Try em both and use what works for you my man. A lot of TV is Prerecorded IE lipsync they have to use ear buds. Ya dont think those flabby chicks can really dance around that hard and fast and sing too without passing out from o2 derivation. listen to a world class sprinter just try to talk at an interview after the race. And he's in shape! They teach them how to breath through their mouths and look like they are singing. And the ones who are singing usually have a computer taking care of anything that may be off pitch. these days even "live" performers events may be totally bogus. Its a "show". And if there is millions of dollars of advetising riding on it you can bet they leave nothing to chance. What you and I are trying to pull off is raw, if you make a booboo its gonna show.

#25479 by RhythmMan
Fri Mar 14, 2008 3:45 am
Just watched "Celtic Thunder" on PBS.
They all used 'em, and they were phenomenally excellent singers.
. . . but . . .
Most of the time they were singing solo . . .
#29489 by Matt_CMS
Mon Apr 21, 2008 11:15 pm
Having been a drummer for many years, I think I have finally established the way forward.

After a marathon rehearsal recently and not having suffered the usual high squeal all the other members of the band describe on their respective journeys home.

I have experimented over the years with various headphone and IEM systems and have never settled for more than a six month period, I recall the early days of recording.....the producer at the time announced to us I was to play to a click...I was 15....(a long 20 yrs ago) .so I naively strapped on the massive DT100's and attempted to track to this ridiculously loud....I mean LOUD....every click made me blink...this was mainly due to the incompetence of the engineer to monitor the mix prior to sending to me and the bass player... I knew within a short space of time that this was not going to work and the fact that we had trickles of blood from our ears.....(it was close....)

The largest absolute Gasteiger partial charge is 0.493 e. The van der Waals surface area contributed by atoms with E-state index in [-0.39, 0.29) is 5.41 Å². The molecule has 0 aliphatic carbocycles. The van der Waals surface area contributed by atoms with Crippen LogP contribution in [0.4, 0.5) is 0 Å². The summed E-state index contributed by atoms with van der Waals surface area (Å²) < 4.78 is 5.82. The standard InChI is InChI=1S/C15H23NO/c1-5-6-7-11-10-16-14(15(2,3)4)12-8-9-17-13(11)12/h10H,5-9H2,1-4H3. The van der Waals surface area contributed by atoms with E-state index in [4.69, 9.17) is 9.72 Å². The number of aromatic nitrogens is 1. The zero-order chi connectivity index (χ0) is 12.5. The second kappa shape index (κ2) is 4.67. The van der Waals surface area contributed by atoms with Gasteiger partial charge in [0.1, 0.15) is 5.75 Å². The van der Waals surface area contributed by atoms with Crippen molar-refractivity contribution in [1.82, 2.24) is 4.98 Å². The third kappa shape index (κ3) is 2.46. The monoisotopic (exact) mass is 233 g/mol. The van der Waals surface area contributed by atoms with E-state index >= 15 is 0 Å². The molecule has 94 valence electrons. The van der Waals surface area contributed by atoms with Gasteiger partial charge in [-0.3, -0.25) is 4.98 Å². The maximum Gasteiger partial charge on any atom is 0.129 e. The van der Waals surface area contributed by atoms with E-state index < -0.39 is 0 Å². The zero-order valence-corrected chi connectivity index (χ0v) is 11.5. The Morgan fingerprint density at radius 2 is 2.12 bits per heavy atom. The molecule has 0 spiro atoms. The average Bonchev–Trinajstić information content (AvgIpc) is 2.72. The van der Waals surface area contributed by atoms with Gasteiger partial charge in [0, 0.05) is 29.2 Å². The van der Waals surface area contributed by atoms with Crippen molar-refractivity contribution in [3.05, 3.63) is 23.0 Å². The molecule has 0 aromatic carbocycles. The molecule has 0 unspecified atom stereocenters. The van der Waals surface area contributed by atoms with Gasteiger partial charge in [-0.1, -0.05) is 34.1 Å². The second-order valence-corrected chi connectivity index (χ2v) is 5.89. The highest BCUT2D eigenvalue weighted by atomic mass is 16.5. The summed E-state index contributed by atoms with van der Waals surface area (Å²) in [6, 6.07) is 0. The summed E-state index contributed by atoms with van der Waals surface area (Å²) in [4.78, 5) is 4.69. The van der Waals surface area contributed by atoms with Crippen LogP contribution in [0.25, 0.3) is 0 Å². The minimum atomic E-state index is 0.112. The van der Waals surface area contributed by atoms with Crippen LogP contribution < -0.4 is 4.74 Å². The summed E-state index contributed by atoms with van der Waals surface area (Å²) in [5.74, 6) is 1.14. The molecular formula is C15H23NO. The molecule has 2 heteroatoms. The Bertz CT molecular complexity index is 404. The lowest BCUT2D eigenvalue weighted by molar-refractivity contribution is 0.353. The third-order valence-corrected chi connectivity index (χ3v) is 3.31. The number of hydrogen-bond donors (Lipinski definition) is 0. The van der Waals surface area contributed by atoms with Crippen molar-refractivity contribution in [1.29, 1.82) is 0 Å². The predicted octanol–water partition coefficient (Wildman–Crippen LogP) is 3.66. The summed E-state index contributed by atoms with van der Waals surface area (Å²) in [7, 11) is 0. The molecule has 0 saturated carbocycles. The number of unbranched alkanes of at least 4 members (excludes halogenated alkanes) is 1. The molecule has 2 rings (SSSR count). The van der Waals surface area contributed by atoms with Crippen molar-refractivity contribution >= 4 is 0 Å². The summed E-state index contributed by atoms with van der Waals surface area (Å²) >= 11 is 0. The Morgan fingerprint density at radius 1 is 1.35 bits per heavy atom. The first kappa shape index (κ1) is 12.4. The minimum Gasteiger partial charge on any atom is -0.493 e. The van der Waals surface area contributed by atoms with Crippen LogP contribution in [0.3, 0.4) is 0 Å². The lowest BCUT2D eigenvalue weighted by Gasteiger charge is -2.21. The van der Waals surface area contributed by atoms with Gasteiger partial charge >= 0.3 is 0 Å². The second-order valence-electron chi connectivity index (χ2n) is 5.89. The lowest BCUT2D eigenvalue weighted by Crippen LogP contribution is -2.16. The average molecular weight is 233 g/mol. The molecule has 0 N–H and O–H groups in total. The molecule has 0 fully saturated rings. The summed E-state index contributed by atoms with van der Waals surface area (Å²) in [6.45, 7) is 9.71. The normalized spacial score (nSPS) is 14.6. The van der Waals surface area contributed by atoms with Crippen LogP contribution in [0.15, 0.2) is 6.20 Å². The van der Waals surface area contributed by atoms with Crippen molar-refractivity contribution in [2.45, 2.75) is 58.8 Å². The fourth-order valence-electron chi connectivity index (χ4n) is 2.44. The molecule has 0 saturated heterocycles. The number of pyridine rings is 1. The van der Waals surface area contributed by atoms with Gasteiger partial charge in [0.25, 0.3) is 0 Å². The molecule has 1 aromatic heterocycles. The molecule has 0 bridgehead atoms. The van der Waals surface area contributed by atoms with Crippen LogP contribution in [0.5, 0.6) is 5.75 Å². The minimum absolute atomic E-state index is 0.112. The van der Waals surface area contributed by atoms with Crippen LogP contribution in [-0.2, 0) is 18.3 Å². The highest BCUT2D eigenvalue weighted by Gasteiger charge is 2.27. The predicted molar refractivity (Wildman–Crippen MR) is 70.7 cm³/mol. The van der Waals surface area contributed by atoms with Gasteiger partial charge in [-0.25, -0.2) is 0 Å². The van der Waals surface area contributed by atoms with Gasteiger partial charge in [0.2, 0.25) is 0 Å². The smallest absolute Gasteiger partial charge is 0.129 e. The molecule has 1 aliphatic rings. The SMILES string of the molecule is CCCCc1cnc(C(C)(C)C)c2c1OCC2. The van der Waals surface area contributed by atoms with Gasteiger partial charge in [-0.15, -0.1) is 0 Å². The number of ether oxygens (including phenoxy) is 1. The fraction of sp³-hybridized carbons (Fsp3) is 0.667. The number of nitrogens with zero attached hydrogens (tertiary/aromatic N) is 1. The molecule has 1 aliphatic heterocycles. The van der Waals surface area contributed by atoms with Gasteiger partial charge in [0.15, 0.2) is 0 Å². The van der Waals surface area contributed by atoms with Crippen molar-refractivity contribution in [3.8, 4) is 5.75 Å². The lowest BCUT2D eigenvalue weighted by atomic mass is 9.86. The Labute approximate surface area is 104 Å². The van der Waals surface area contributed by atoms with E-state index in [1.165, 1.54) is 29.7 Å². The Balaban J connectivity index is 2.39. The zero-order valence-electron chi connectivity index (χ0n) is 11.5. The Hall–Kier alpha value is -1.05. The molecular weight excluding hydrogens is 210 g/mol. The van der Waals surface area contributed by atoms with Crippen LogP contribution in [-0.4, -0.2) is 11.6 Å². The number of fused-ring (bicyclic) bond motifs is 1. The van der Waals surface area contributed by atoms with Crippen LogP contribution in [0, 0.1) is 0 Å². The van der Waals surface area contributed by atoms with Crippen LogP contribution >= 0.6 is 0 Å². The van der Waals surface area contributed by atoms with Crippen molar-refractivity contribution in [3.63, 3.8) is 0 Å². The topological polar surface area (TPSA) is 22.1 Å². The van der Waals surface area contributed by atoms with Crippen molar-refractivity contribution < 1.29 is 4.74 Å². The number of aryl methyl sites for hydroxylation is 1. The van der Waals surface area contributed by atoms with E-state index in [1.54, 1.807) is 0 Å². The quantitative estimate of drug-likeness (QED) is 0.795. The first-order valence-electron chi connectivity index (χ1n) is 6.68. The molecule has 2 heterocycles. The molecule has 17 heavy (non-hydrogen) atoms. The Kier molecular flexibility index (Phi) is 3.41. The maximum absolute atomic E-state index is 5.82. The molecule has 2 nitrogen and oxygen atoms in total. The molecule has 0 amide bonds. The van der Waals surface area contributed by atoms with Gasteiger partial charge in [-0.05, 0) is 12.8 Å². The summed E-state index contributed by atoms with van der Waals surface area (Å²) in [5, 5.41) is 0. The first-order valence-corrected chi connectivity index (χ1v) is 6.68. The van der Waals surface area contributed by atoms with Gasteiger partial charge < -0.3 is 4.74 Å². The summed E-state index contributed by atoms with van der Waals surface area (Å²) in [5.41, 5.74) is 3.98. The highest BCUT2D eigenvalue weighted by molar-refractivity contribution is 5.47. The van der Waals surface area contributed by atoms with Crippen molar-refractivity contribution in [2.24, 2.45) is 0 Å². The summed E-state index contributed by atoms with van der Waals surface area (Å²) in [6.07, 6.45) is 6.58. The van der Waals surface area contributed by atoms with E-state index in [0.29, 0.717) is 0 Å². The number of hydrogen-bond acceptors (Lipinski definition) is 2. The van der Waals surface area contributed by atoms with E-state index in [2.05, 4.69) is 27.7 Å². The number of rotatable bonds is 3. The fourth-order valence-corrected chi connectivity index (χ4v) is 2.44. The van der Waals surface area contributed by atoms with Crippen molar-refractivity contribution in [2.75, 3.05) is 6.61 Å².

From that point I had a goal

Learn to play to a click....or latterly loops which came very quickly thankfully, but also to carry a small mixer and administer my own click as required for sessions.
Logistically this did on occasion prove problematic as the neanderthals with many sliders could not comprehend I would send them the click to track....
As time went on I purchased various headphones, for sometime using the trusty beyers....but....I was still concerned with the level of noise/click I had to have to get a really good mix to play to.

I was lucky enough to end up in a basement studio in LA, the engineer was a an absolute master of his craft....he introduced me to the world or IEM (in Ear Monitors). WOW! back in the day these little foam wrapped ear buds where pretty expensive, $350/$400, but I stretched my own or Mr V.isa to allow purchase.....they I have to say are still working (tired...15 yrs on) although they are last resort spares, I use dual driver custom moulds but based on the same principal as the original IEM's.

My volume levels are so low in comparision to 'Headphone' mixes, the isolation even at the £30 mark for rubber moulded over the counter bud style headphones is fabulous.... do yourself a favour and look after your hearing, I still have my mixes loud for both live and recording, dual driver technology in modern IEMs allow outstanding bass response.

The only down side is set up time in the early stages is increased, I mike my entire kit, where possible get a mix of the band, either from Monitor desk, FOH or ambient room mikes. The results are staggering from even the most basic of configurations, from a stereo minidisk mic to a full blown meyer mike rig on your kit....

I have toured on all levels and on both sides as a player and a tech... keep you love of playing alive....and hear clearly for the 1st time!

Matt
www.myspace.com/creativemusicservices